Let be the truncation at height ,and denote as its primitive function, i.e.,It is obvious that and .

We work within the framework of entropy solutions defined as follows.

Definition 1. A function is called an entropy solution of problem (1), if for any and , ; moreover,for all and such that

Our first result concerns on the existence and uniqueness of entropy solutions.

Theorem 2. Under assumptions (2)–(3) and suppose that and , there exists a unique entropy solution for problem (1).

To give the second result on the long time behavior of solutions, we recall the definition of global attractors.

Definition 3 (see [30]). Let be a semigroup on a Banach space . A subset is called a global attractor for the semigroup if is compact in and enjoy the following properties:(i) is invariant, i.e., for any ;(ii) attracts every bounded subset of , i.e., for any bounded subset of and any neighborhood of the set , there exists a such that

Theorem 4. Assume that ,   and satisfies assumptions (2)–(3); then the semigroup generated by problem (1) admits a global attractor in ; i.e., is compact, invariant in and attracts every bounded subset of in the norm topology of

To prove the theorems above, let us first provide some preliminaries.

For , define the Marcinkiewicz space as the set of measurable functions such thatfor some positive constant and all . We have the following.

Lemma 5. Let be positive constants such that and let be a function defined on . If , then . In particular, for all such that .

The following is the well-known Aubin-Simon compactness result.

Lemma 6 (see [31]). Assume with compact imbedding ( and are Banach spaces). Let be bounded in , where , and be bounded in . Then is relatively compact in .

3. Existence and Uniqueness of Entropy Solutions

In this section, we provide the proof for Theorem 2. We begin with the existence and uniqueness results for the problem with regular data.

Definition 7. Assume that , and satisfies (2)-(3). A function is called a weak solution of problem (1), if for any , and , and moreoverfor all .

Theorem 8. Assume that ,  ,   satisfies (2)-(3). Then problem (1) admits a weak solution .

Proof. The proof of this theorem is based on the standard Galerkin approximation method as in [10]; we thus omit the details for concision.

Proof of Theorem 2. Now provide the proof of the existence and uniqueness of entropy solutions for problem (1). For simplicity, we assume that Let ,  , and be three sequences of functions strongly convergent, respectively, to in , to g in and to in such thatLet us consider the approximation problem of (1),By virtue of Theorem 8, there is an unique weak solution to (15) for each , withNext, we shall follow the ideas of [24] to prove that, up to a subsequence, converges to a measurable function , which is the entropy solution of problem (1). Let us divide the proof into several steps. Hereafter, without indication all the convergence should be understood in the sense of subsequences.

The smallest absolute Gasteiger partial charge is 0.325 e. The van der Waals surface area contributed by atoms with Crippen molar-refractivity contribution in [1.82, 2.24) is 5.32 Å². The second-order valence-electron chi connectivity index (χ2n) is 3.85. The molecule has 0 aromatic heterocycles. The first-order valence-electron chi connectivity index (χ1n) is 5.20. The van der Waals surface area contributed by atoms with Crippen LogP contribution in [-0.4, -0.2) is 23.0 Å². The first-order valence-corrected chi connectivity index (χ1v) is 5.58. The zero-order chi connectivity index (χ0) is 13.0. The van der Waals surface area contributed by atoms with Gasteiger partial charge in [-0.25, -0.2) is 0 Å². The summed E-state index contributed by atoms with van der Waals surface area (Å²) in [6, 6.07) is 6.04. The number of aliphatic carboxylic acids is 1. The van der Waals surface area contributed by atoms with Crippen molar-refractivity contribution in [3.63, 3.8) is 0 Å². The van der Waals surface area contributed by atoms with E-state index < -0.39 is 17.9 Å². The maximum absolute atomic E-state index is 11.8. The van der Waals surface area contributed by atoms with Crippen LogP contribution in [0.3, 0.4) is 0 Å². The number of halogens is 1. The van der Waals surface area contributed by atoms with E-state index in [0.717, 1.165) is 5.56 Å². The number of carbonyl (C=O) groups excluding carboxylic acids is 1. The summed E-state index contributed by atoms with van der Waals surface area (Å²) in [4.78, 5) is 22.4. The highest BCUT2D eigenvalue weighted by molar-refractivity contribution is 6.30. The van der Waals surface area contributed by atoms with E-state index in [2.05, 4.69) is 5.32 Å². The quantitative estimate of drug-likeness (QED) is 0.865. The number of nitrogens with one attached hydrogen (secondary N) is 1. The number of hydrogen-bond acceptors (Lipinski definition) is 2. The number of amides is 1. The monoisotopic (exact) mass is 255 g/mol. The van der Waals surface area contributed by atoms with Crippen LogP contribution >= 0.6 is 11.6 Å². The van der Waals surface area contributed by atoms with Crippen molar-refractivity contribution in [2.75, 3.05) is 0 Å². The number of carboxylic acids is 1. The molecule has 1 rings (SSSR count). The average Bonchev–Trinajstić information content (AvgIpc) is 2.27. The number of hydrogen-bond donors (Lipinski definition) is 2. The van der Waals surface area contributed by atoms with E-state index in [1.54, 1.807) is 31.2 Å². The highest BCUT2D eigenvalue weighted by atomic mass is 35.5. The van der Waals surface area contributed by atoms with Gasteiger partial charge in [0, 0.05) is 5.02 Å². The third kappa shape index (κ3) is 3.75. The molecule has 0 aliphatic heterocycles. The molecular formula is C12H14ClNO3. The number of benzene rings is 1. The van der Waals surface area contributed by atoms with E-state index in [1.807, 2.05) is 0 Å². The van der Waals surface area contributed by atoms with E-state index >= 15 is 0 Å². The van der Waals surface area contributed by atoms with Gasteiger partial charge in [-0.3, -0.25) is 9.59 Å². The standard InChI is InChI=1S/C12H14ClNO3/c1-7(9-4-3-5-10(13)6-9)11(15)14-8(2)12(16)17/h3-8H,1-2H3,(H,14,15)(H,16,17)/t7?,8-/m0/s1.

Step 1. converges to in
Taking as a test function in (15), we deduce thatSinceNote that From the definition of we obtainIf we choose and taking the above inequality in consideration, we deduce from (19) thatBy the standard Gronwall’s inequality, we obtain thatNote thatBy the definition of , we haveTherefore, we getfor any
Furthermore, integrating (19) between and , it is easy to obtainSetting and using (27), we deduce thatSimilarly we can obtainCombining (28) and (29), it yieldswhich implies that is bounded in Hence, we conclude from Lemma 5 that is bounded in for , which implies that is bounded in for . Therefore, is bounded in
Furthermore, we obtain that is bounded in . Let ,  ,  ; using Lemma 6, we know that is relatively compact in . Thus, up to a subsequence convergence to in .

Step 2. converges to in for any given .
By Vitali’s convergence theorem, it is enough to proveGiven , we defineLet be a sequence of real smooth increasing functions with and as Taking as a test function in (15), we deduce that for any where is the primitive function of Note that the first integral is nonnegative; thus discarding it and passing to the limit in , we obtain thatFrom (2), we know that when we haveand when , we have Combining this with (35), we obtain that for any where . This implies thatfor some positive constant Thus, we deduce from (34) thatSince for any , converges to in ; there exists a positive constant independent of , such thatThen we haveFor any , we can always find a positive constant such thatNow we analyze each term of the right hand side of (38); note that converges to in , andFor any given , the first term on the right hand side can be strictly less then whenever Thanks to (41), for large enough (), the second term can be strictly less than for all (absolute continuity of the Lebesgue integral). Also, we can always find a positive constant , such thatSo setting , we getSimilarly, setting , we can getThen for any there exists a , such thatTaking (41)–(46) into (38), we obtain that for any there exists , such thatuniformly in On the other hand, from (36) we haveuniformly in , whenever is small enough.
Note that for any Thus, for any , is equi-integrable in and due to Vitali’s convergence theorem, converges to in .

Step 3. converges to a function in .
For , taking as a test function in (15) one can deduce thatNote that , , , and are convergent in , and , for we obtain thatwhereUsing Hölder inequality, we getwhere . Now let us bound meas (); we have in ; hence, we have . Then we haveIn the same way, we have . So we can obtain thatThat is is a Cauchy sequence in . Discarding the nonnegative term in the left hand side of (50) we can deduce that .

Step 4. Pass to the limits.
Similar to [29], taking as a test function in (15), we havewhere . Let us study the limit for of each term.
We have seen that in ; hence, . Since is k-Lipschitz continuous one has, when Sinceand in , one has similarlyWe now pass to the limit in . Using the hypothesis ,   Since weakly in , we haveMoreover,Since weakly in , we haveIt follows from Fatou’s lemma thatCombining (62)–(64) we haveSimilarly, we can obtainFinally since converges to      and